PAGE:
I first encountered Wiley Miller’s comic strip Non Sequitur before I learned French. The title intrigued me–and tied up my un-tutored tongue–enough to force me to find out what it meant. And thus, a scrawny 11-year-old could now wrinkle her nose and reply to any argument, “Well, that was a non sequitur” with the certainty that all in ear-shot had been mystified into silence. Even though I couldn’t pronounce it yet.
If you’ve ever been frustrated by an author’s inept use of a non-English phrase, you know the entire piece tends to lack a certain je ne sais quoi. But because they’re often irreplaceable, fun, and provide an interesting new layer to your communication, they shouldn’t be left by the wayside. Here’s when and how to use foreign words in English understandably and enjoyably.
Italicize, por favor. Don’t sneak a phrase from another language unannounced. It’s awkward, because readers are never expecting to run into it untl they do, and if they don’t know what it means, it can be annoying.
Know your audience. Editing a paper for a doctoral candidate in economics, I came upon the word zaibatsu, sans italics. I assumed my author didn’t know any better and globally italicized every occurrence before I looked up the term. It turns out the word (which refers to pre-WWII Japanese business cliques) is so commonly used in economy and finance circles it’s never italicized in their publications. I quietly removed the italics and tiptoed away. Don’t tell anyone.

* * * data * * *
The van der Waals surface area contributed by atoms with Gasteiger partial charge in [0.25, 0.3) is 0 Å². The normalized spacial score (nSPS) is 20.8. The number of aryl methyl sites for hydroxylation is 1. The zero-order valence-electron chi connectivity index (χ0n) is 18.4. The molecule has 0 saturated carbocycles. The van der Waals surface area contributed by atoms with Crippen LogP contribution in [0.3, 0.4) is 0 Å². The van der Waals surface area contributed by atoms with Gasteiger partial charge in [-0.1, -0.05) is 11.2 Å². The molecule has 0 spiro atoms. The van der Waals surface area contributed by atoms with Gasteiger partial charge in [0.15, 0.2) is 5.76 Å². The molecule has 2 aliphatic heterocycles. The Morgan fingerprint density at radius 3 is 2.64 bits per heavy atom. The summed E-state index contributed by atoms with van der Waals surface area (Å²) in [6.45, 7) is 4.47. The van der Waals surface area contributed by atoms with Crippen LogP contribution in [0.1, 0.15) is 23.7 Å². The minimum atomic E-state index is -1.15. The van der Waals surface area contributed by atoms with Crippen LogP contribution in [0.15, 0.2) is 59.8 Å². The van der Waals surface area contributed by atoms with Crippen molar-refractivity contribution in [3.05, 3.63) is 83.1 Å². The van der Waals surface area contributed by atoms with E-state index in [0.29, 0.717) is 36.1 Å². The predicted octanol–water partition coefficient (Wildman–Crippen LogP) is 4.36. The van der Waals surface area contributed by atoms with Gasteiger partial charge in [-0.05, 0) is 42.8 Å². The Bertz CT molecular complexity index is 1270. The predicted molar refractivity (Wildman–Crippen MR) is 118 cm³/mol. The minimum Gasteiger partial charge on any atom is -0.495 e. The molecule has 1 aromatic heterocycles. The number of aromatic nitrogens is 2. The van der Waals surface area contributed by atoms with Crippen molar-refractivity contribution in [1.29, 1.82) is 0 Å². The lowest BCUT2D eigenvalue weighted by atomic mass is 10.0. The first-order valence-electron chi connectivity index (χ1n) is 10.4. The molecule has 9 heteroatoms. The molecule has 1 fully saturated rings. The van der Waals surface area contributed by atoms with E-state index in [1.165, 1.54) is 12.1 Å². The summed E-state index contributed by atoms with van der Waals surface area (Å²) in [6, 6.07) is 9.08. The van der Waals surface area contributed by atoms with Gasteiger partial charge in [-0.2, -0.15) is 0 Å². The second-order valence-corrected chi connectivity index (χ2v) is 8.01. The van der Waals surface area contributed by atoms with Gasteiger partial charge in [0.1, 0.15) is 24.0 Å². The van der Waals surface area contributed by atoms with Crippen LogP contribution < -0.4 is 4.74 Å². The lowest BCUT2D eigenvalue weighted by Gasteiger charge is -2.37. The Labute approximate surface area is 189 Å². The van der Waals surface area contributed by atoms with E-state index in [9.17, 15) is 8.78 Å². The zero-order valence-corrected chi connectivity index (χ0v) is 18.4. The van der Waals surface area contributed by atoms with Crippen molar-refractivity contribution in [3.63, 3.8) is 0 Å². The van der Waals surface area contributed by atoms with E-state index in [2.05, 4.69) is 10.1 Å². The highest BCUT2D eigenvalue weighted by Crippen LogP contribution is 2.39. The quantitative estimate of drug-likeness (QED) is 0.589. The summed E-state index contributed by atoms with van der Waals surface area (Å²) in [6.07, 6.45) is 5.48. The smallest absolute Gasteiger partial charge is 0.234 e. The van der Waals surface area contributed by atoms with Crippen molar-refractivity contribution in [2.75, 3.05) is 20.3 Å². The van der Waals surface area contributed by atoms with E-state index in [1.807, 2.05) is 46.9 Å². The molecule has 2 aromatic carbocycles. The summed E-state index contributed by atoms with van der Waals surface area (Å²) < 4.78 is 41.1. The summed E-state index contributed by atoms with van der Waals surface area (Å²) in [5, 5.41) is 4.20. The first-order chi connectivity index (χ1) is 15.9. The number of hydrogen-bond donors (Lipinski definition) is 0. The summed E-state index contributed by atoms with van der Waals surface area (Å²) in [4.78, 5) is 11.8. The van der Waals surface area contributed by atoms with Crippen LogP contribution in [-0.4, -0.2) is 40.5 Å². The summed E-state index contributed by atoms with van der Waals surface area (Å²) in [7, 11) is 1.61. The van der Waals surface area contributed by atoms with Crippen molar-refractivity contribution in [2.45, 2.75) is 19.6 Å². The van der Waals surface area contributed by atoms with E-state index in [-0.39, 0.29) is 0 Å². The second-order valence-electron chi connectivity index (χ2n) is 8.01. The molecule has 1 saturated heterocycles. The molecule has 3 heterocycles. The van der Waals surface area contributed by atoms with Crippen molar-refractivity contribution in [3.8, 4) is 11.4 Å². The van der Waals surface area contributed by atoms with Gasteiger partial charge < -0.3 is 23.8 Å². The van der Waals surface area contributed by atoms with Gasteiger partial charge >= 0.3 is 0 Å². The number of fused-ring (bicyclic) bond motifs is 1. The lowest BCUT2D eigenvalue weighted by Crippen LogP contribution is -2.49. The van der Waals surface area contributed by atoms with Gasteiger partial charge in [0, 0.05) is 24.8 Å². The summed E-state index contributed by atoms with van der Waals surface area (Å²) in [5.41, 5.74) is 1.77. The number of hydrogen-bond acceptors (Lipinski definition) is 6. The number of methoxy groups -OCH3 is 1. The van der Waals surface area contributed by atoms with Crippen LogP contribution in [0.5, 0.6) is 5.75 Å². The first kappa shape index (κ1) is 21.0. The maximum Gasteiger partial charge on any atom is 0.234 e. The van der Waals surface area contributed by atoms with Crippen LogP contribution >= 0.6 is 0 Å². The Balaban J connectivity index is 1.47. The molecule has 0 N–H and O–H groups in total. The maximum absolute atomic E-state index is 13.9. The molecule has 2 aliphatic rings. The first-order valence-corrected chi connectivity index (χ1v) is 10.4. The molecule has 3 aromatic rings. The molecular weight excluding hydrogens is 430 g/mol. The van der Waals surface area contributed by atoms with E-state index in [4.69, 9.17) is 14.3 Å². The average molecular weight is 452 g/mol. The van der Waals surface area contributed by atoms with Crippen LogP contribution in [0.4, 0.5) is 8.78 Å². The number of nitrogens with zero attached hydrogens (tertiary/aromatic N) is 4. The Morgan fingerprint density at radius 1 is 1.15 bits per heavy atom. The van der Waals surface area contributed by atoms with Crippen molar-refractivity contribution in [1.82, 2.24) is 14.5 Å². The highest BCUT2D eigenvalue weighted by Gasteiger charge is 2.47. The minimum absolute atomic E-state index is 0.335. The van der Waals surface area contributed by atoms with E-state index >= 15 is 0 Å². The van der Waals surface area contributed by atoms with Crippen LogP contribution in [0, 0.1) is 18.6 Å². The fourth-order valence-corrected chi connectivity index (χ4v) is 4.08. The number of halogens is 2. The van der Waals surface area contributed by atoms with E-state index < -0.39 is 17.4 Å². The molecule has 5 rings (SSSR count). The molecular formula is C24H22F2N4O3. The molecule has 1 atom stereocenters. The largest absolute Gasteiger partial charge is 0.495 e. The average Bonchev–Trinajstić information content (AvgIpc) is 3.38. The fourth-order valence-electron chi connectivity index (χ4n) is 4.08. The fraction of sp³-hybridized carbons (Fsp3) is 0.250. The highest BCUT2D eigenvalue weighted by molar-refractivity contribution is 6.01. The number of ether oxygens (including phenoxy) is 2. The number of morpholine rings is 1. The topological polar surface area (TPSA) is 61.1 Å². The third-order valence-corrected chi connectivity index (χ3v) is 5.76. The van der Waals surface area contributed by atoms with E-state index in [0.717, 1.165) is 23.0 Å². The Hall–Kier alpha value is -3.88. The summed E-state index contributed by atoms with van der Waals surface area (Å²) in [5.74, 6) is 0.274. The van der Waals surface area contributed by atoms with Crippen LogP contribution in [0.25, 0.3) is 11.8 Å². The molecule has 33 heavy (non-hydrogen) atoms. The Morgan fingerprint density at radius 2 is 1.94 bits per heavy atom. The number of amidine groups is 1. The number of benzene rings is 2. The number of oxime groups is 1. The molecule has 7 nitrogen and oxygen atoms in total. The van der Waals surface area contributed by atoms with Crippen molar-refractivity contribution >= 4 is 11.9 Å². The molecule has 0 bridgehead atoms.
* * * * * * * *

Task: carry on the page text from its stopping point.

Location, location, localidad. Context is especially important when using a phrase from another language. If you don’t want the awkwardness of having to stop and directly define it, make sure it’s clear what it means by describing it or elaborating on it in some way.
Make sure it means what you think it means. We constantly confuse the meanings of English words and end up looking dumb, so there’s no reason to feel confident when deciding to use a foreign word or phrase. I like Google translate, but don’t trust it because it’s a machine. Try finding a dictionary of the language you’re using, a list of words if there’s no dictionary available, or reaching out to speakers of the language on social media.
Don’t italicize everything. There are some words and phrases we use without translating on paper or even in our heads because they’re so common. How do you know which they are? Look them up in the dictionary. If they’re there, you probably don’t need to italicize.